How Generations Stay Connected to the Family Farm

Katie Voeltz is an accountant and busy mom living with her husband, Mike, and three children in northwest Sioux Falls. And while her zip code is a city, her heart and history have always been in the country. “Going back to the farm is all about our roots and time together as a family,” says Voeltz, whose husband also comes from multiple generations of farmers. Over 2,500 South Dakota farms have been in the same family for more than 100 years. She and her family return to theirs in Bridgewater once a month. Voeltz’s 7-year-old son Evan’s first item of business is to take the golden retriever, Cash, for a walk and run around the open space. Her daughter Bridget loves to bake with grandma and take walks with her around the farm. And her youngest, Hannah, just had her first Gator ride.

This summer farm’cation keeps the family connected to their roots and serves as a great getaway before school starts up. And while it’s a relaxing time together away from the bustle of the city, Voeltz knows it’s so much more than that.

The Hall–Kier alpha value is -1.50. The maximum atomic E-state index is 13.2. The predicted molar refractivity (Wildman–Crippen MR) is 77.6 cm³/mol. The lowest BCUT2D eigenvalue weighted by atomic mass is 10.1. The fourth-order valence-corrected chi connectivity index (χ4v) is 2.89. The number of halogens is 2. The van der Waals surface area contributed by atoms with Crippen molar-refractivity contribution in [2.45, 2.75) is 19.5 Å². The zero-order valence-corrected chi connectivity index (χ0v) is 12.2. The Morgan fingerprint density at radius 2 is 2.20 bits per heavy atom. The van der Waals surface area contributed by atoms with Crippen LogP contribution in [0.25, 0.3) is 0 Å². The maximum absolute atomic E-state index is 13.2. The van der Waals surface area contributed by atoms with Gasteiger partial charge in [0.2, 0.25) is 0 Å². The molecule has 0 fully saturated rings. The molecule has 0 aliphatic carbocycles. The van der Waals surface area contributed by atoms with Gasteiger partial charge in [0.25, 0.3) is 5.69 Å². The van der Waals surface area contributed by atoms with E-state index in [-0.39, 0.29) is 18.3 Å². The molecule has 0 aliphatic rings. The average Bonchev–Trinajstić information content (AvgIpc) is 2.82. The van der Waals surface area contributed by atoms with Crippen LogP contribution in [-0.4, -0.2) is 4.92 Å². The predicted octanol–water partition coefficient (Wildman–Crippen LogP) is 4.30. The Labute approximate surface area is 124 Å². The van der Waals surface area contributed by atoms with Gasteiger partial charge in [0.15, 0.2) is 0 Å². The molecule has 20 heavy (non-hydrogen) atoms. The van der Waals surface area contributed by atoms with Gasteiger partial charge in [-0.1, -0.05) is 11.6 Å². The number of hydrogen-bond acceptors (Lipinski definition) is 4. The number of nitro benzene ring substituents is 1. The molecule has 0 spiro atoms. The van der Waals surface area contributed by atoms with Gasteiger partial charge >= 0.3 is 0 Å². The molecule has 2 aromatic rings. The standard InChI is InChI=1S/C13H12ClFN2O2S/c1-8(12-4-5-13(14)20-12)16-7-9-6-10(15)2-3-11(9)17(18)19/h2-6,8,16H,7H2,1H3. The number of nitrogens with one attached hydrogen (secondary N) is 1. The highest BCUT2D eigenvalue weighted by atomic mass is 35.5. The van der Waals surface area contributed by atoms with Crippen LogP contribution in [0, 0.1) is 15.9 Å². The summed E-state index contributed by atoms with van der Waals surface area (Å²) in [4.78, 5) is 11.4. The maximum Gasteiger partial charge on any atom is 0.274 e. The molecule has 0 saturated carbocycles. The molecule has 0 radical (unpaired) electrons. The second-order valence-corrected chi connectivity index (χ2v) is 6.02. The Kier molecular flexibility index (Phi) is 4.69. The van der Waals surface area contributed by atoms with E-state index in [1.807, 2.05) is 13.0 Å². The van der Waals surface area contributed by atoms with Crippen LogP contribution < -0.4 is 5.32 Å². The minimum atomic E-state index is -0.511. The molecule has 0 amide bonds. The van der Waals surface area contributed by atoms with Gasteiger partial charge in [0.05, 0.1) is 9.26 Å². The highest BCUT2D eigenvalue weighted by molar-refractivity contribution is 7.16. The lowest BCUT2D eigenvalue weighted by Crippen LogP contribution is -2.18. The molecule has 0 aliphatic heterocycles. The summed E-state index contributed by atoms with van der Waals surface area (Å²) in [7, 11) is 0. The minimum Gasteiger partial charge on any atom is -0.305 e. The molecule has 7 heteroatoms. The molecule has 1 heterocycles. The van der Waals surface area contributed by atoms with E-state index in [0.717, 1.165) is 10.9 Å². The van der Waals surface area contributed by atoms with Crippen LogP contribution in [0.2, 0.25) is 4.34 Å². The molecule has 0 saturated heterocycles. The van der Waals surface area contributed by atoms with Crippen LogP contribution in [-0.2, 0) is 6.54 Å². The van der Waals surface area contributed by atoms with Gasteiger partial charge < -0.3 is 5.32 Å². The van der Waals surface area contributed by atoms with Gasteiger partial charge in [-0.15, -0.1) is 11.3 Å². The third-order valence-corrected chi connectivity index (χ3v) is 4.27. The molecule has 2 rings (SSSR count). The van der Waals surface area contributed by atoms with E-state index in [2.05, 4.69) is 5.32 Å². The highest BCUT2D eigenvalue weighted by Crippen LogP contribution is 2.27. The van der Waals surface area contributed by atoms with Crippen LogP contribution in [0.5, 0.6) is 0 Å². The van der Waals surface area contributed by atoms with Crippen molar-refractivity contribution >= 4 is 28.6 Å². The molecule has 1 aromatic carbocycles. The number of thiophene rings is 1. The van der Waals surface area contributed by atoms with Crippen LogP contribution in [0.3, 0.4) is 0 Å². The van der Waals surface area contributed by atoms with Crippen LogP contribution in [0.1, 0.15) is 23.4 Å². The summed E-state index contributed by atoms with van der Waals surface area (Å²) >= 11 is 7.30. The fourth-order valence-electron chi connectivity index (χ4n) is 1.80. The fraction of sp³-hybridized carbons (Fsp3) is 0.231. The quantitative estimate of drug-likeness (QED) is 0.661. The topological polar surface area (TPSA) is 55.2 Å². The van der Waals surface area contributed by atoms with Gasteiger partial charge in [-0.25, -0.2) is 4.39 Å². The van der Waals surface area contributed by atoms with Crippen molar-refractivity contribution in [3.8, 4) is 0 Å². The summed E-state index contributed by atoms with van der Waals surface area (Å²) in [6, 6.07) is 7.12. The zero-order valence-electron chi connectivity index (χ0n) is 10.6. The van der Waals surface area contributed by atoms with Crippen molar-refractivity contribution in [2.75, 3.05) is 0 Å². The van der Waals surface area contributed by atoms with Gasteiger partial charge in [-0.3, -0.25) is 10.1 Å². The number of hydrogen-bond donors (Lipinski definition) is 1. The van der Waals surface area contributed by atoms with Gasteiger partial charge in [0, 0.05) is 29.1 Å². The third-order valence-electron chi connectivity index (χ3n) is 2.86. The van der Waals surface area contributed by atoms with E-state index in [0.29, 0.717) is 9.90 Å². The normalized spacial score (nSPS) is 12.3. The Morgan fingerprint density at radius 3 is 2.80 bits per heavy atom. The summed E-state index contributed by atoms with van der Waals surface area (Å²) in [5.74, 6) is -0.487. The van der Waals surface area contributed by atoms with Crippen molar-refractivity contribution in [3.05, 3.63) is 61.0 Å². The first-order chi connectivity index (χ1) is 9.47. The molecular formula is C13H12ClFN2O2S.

“Both my husband and I want our kids to know how things are made and where our food comes from,” says Voeltz. “When you put in the hard work, the effort and long hours, you see the fruits of your labor.”

Ninety-eight percent of South Dakota farms are family owned, and the fruits of their labor really do add up. According to the South Dakota Department of Agriculture, South Dakota ranks #1 in oats and sunflower production, #2 in hay and alfalfa, #3 in spring wheat and #5 in beef cattle. This impressive production is only possible through the survival of the family farm from one generation to the next.

The average farmer feeds 155 people here and abroad. But it’s not just about the numbers, it’s about engaging youth to bring their skills, enthusiasm and experience back to the land of their family. Voeltz and her siblings’ families come home each year to help with the harvest where her parents Ronald and Carla Stahl farm 1,400 acres of corn and soybeans.

“Being out there and having our kids have the same experiences we grew up with is very important to us,” adds Voeltz. “I want them to remember where they came from.”

Young Evan knows where he came from. And now he also knows how to help grandpa underneath the planter. Truly a farm’cation.

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